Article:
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On 9/29/2017 at 11:10 AM, Dex Sawash said:

I need to change a few things on my Nethercott.

Boom blocks are currently attached to swaged wire loops wrapped around piece of glass laminate that floats on oval aluminum boom. Inelegant and the wire is degrading the glass and it will fall apart soon. What is standard boom block mounting practice now?

BTW, I have a carbon sweep oar that would probably serve as a boom but would need to sort out a gooseneck fitting for the tube somehow (gooseneck fixed on deck post now)

Will 3/16" jib sheets work ok in higher winds? All jib turning points have fairleads now and 7mm sheet does not run free enough in the very light air I have been sailing in (no dangle pole or jib boom fitted)

David uses Carbon sweep oars for a bunch of his boats. It's about as strong a carbon shaft as you'll find. Goose neck - I think he just shoved a steel bar in the thick end with a fitting on it. He can say more though.

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No minimum boom dimension?

 

Quote

The boom excluding fittings shall be capable of passing 
through a circular hole of 100mm diameter. A boom used for the 
foresail excluding fittings shall be capable of passing through a 
circular hole of 30mm diameter. For wishbone booms used for mainsail 
and/or foresail each side of a wishbone shall be measured separately 
and shall comply with the same limits.
 

 

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On 3/10/2017 at 3:46 PM, chrishampe said:

Well I will go with the 2.5mm rod, I will leave the swedging to the boys at the local riggers. Apparently there is a special technique that they are a bit hush about, but they have a great reputation. Harken Ha300 1" wire blocks should be strong enough to run the high load end of the shroud adjustment. Need to get the rig up to measure the fore triangle so I can pass all the measurements on to Frank Rowsell to make the sails. His lead time will more than likely dictate when I launch.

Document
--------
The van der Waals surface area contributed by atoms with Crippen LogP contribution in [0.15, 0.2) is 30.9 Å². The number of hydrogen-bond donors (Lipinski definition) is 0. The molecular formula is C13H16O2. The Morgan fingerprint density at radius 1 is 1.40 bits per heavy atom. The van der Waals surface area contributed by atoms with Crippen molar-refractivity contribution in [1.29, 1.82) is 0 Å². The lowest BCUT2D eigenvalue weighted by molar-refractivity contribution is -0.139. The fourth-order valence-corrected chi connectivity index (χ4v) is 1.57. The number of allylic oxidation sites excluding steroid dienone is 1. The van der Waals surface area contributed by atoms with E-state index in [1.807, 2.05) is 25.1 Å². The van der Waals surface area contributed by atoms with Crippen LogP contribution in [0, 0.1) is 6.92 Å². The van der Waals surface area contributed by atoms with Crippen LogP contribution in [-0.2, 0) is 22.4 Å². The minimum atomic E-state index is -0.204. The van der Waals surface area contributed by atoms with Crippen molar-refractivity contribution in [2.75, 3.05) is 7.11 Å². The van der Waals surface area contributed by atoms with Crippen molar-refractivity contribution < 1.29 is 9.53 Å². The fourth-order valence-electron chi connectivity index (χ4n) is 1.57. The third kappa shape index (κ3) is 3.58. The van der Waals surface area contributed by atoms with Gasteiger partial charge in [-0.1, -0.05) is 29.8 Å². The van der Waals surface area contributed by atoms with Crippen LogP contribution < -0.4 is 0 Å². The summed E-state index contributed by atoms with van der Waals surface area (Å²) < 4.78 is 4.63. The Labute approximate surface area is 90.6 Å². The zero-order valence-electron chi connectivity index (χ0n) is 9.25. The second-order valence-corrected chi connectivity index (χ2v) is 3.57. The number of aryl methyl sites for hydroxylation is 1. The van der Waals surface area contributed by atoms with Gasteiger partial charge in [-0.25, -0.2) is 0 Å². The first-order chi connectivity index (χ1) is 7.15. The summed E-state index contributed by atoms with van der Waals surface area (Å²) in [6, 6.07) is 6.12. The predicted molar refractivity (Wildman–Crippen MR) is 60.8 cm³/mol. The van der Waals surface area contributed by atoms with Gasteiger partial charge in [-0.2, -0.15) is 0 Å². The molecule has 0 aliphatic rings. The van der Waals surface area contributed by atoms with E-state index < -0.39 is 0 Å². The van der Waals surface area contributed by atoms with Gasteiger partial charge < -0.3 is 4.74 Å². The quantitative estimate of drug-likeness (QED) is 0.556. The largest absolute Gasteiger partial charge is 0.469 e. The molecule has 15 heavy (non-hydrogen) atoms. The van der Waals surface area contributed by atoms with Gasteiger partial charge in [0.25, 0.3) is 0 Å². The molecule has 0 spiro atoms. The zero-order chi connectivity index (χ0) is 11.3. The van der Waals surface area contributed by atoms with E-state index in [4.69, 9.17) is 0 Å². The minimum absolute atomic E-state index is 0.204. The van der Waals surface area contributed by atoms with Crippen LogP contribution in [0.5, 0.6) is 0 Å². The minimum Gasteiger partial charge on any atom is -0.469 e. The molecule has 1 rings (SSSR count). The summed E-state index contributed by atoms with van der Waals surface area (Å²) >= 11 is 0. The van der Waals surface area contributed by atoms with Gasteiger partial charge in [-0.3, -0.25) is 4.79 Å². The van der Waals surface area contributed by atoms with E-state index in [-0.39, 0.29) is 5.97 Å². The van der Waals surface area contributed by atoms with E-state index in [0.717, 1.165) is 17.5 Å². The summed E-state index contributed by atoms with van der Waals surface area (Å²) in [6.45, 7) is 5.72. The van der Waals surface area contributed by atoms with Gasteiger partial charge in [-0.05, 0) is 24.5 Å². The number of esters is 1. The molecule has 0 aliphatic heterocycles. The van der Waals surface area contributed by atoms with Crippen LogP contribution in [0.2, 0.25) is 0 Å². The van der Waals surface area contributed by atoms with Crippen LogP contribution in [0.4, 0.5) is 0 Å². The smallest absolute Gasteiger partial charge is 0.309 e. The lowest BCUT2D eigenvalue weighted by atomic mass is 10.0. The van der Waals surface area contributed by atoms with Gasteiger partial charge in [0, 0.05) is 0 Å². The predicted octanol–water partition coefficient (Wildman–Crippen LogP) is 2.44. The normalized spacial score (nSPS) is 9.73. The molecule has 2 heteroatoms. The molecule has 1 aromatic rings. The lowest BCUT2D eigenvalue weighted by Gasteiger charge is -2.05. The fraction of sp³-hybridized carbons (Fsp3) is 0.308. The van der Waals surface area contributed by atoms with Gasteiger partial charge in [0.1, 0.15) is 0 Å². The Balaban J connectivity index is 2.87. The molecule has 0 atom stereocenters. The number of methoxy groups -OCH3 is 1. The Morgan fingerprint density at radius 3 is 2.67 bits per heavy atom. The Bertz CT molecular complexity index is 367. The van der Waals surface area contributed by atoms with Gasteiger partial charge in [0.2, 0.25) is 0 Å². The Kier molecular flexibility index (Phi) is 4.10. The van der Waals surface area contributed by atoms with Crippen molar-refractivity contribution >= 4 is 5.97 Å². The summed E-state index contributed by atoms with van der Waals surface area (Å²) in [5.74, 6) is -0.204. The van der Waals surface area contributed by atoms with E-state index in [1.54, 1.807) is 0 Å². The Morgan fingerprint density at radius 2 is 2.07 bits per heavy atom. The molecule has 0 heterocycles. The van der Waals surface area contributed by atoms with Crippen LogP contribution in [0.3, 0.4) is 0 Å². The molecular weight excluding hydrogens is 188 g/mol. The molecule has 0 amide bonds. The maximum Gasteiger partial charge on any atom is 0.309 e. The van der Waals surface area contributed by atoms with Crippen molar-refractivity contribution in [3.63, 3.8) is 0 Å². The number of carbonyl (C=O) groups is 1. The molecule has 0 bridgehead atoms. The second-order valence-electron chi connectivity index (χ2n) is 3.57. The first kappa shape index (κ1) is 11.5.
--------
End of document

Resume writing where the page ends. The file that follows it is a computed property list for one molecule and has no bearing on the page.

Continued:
Chris H

Probably want to upsize those wire blocks. I think 1.5" were the smallest ones that did not eat themselves. Bill Beaver lost his rig that way on Arrested Development at 1996 worlds. Julian Bethwaite came cruising through the dinghy park early in the regatta, had one look at his 1" wire blocks and said "Oh - that will never hold." Bill had done the math, and was sure it would hold. Sure enough, it didn't. No one came to get him after the rig failure, because a storm had wiped out the whole fleet, so he managed to restep the mast on the water with a bit of string on the end of the shroud, and got back that way. A size up is cheap insurance.

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Just about to re-build a new set of chainplates for MCR (yeah, should have done that when I scooped out the fore-deck to move the carriage tracks forward and re-painted the hull), a little (25mm) further aft and will create a small winglet to save me having to remove the deck again. 

From the brains trust, is a 3/16 pin best option or make it 1/4 inch to be bullet proof? 

 

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3/16ths will hack it as long as the span is really short, like under 5mm. If wider, best go with 1/4 inch.

SHC

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22 hours ago, Steve Clark said:

3/16ths will hack it as long as the span is really short, like under 5mm. If wider, best go with 1/4 inch.

SHC

thanks Steve 

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Is there a generally accepted hull shape which is suitable for us fat bottomed and more lardy types ( about 100kg ), thanks

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https://www.facebook.com/groups/sail.ic/permalink/10155763615948422/

Simon putting his self completed Maas Super String Theory though some paces.  He should have some more vang on to limit how much twist he gets when he dumps sheet.  This will modulate the rolling.  Nice look isn't it?

Not Foiling, ICs don't do that, but not many monohulls do this either.

Wayne, the 100 kg isn't a problem,  the "lardiness" may be.  There are many big boys sailing in the IC fleet, on different designs. The long narrow hull carries weight without many of the negatives of shorter fatter boats. But, a level of fitness and ability is required to react fast enough when things get interesting.

SHC

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2 minutes ago, Steve Clark said:

https://www.facebook.com/groups/sail.ic/permalink/10155763615948422/

Simon putting his self completed Maas Super String Theory though some paces.